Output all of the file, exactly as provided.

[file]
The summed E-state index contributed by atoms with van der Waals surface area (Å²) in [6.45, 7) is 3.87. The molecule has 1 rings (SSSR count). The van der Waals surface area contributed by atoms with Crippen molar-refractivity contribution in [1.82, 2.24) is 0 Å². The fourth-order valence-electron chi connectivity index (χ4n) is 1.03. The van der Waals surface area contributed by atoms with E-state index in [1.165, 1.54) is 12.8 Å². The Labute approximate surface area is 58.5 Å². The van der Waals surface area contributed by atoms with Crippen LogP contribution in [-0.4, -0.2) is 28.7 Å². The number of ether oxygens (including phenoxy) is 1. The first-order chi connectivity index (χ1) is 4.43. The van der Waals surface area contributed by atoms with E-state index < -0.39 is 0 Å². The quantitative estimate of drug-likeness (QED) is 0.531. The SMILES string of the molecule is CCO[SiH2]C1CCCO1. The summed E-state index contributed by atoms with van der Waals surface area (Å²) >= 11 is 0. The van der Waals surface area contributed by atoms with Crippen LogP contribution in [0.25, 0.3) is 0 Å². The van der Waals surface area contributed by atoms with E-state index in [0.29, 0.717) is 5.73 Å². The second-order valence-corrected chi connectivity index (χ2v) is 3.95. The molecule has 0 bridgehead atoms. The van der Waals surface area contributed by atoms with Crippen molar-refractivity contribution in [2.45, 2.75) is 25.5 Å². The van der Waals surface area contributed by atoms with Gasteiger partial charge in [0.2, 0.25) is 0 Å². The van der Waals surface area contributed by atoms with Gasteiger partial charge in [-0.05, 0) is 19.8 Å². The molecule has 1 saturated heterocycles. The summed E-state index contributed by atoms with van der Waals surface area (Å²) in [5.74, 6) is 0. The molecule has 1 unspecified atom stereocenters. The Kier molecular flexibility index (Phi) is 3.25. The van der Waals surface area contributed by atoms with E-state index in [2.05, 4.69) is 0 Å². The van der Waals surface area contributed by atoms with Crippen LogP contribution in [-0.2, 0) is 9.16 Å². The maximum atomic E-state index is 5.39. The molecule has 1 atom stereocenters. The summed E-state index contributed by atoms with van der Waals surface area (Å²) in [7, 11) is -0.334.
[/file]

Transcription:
The summed E-state index contributed by atoms with van der Waals surface area (Å²) in [6.45, 7) is 3.87. The molecule has 1 rings (SSSR count). The van der Waals surface area contributed by atoms with Crippen molar-refractivity contribution in [1.82, 2.24) is 0 Å². The fourth-order valence-electron chi connectivity index (χ4n) is 1.03. The van der Waals surface area contributed by atoms with E-state index in [1.165, 1.54) is 12.8 Å². The Labute approximate surface area is 58.5 Å². The van der Waals surface area contributed by atoms with Crippen LogP contribution in [-0.4, -0.2) is 28.7 Å². The number of ether oxygens (including phenoxy) is 1. The first-order chi connectivity index (χ1) is 4.43. The van der Waals surface area contributed by atoms with E-state index < -0.39 is 0 Å². The quantitative estimate of drug-likeness (QED) is 0.531. The SMILES string of the molecule is CCO[SiH2]C1CCCO1. The summed E-state index contributed by atoms with van der Waals surface area (Å²) >= 11 is 0. The van der Waals surface area contributed by atoms with Crippen LogP contribution in [0.25, 0.3) is 0 Å². The van der Waals surface area contributed by atoms with E-state index in [0.29, 0.717) is 5.73 Å². The second-order valence-corrected chi connectivity index (χ2v) is 3.95. The molecule has 0 bridgehead atoms. The van der Waals surface area contributed by atoms with Crippen molar-refractivity contribution in [2.45, 2.75) is 25.5 Å². The van der Waals surface area contributed by atoms with Gasteiger partial charge in [0.2, 0.25) is 0 Å². The van der Waals surface area contributed by atoms with Gasteiger partial charge in [-0.05, 0) is 19.8 Å². The molecule has 1 saturated heterocycles. The summed E-state index contributed by atoms with van der Waals surface area (Å²) in [5.74, 6) is 0. The molecule has 1 unspecified atom stereocenters. The Kier molecular flexibility index (Phi) is 3.25. The van der Waals surface area contributed by atoms with E-state index in [2.05, 4.69) is 0 Å². The van der Waals surface area contributed by atoms with Crippen LogP contribution in [-0.2, 0) is 9.16 Å². The maximum atomic E-state index is 5.39. The molecule has 1 atom stereocenters. The summed E-state index contributed by atoms with van der Waals surface area (Å²) in [7, 11) is -0.334.